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Medium-sized farms stand to benefit from a return to collective bargaining

New research by Bond University for the Rural Industries Research and Development Corporation (RIRDC) reveals how a return to collective bargaining can offer significant value for medium-sized farm businesses.

Released as part of a series of reports from RIRDC’s National Rural Issues program, the collective bargaining research will help drive a pilot program identified by the Australian Government’s Agricultural Competitiveness White Paper.

The pilot, to be delivered by RIRDC, is currently being designed to provide knowledge and materials on cooperatives, collective bargaining and innovative business models to improve the productivity of Australian primary producers.

“This new research supports policy directions for the future of Australian agriculture,” said Craig Burns, RIRDC’s Managing Director.

“Through providing independent analysis and trusted insights, RIRDC’s National Rural Issues program is designed to inform how policy is debated by Government and industry on national and global issues relevant to agriculture and rural policy.”

Bond University Professor William van Caenegem, who led the collective bargaining research, said opportunities to collaborate existed for medium sized farms in particular.

“While a majority of Australian agricultural output is produced by the top 25 percent of farms, there is a real untapped opportunity for medium-sized farms to collaborate and increase the importance of their contribution to Australian agriculture,” Professor van Caenegem said.

“The concept of collective bargaining is not new to Australian farming, with some of the country’s most successful agribusinesses today starting as farmer cooperatives, but for many reasons, cooperatives have been more prominent in some agricultural industries than others. Understanding why this is so and how and where farmers might achieve greater returns from closer collaboration beyond the farm gate is an important consideration for Australian agriculture.”

Dr Jen Cleary, from the University of South Australia, who co-authored the report said: “Our research shows that many large farm enterprises have the resources and skills to negotiate effectively on their own and some very small operators may have no inclination to change their practices, because of lifestyle and other socio-cultural factors. It is the groups that fall somewhere in between that may be most receptive to and who stand to gain most from collective bargaining.”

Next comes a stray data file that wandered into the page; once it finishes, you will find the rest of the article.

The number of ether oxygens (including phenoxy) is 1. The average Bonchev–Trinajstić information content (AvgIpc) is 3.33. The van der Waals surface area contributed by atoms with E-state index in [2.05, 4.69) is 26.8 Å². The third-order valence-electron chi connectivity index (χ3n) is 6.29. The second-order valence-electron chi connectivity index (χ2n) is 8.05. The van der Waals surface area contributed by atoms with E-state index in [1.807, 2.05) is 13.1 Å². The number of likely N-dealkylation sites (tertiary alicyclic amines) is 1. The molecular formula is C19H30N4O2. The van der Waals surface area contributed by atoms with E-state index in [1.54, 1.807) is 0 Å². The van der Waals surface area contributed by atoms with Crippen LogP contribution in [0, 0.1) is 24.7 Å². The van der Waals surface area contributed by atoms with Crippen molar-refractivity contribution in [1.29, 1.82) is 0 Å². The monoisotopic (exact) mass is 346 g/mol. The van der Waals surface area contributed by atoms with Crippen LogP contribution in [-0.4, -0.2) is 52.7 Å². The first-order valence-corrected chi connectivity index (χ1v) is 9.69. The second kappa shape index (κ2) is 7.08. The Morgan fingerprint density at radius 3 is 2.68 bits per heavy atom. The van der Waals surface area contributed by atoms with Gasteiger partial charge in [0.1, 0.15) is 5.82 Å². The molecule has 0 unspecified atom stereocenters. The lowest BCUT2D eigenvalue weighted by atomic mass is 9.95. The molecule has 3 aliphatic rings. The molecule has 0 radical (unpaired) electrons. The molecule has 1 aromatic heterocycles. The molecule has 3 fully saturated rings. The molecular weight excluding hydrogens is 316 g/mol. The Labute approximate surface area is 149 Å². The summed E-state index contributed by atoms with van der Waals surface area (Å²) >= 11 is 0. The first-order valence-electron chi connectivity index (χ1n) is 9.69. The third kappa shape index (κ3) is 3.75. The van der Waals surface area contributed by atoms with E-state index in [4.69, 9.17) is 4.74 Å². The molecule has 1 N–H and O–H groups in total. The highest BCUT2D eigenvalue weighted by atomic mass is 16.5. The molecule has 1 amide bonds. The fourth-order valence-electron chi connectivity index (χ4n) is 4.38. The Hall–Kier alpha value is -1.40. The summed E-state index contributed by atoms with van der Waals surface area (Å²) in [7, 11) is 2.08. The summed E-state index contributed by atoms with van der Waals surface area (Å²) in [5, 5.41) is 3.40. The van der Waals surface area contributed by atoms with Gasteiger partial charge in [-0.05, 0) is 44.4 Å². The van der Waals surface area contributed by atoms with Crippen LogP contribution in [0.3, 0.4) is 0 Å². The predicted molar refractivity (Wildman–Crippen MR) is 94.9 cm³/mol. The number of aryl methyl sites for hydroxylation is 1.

“We suggest that particular forms of collective bargaining may work better in particular industries and regions and that there is no one-size-fits-all formula. Collective bargaining could be achieved for example, through the development of contemporary cooperatives established for the sole purpose of negotiating contracts collaboratively. 

“We need to take a closer look at what will work best for Australian conditions and our markets. Our research has taken us some of the way down that path.”

Professor van Caenegem added: “We hope these insights will be useful for agricultural industries to develop education and training support systems to assist farmers in understanding and negotiating contractual arrangements that will place them in a better position to benefit from those collective negotiations. Large retailers and processors can benefit from the assurance of consistent quality and reliability of supply that producers working together can guarantee.”

Research into marketing the provenance of Australian food, co-authored by Professor van Caenegem, was also released.  It argued the potential advantages to regional development of legislating so that geographical indications for food and non-wine products can be registered and protected in Australia. 

“Our research shows that Geographical Indications (GI) for food, supported by strong branding and marketing activities have the potential to increase domestic and export opportunities for Australian producers,” said Professor van Caenegem.

“Where a region has committed to a quality, usually value-added product, our research shows a defined GI boundary inspires and comforts producers and creates certainty for investors. The Tasmanian whisky industry, for example, has recently advocated for the importance of establishing a GI to maintain quality and ‘brand’ recognition. Boundary certainty and quality standards can also help to mitigate the negative impacts of inferior products undermining regional reputations for high quality products.

“The Australian wine industry has shown that Australia can develop valuable GIs which may benefit a region by enhancing a process of reciprocal spillovers in which other services are established to meet tourist demand and produce different local foods and beverages.”

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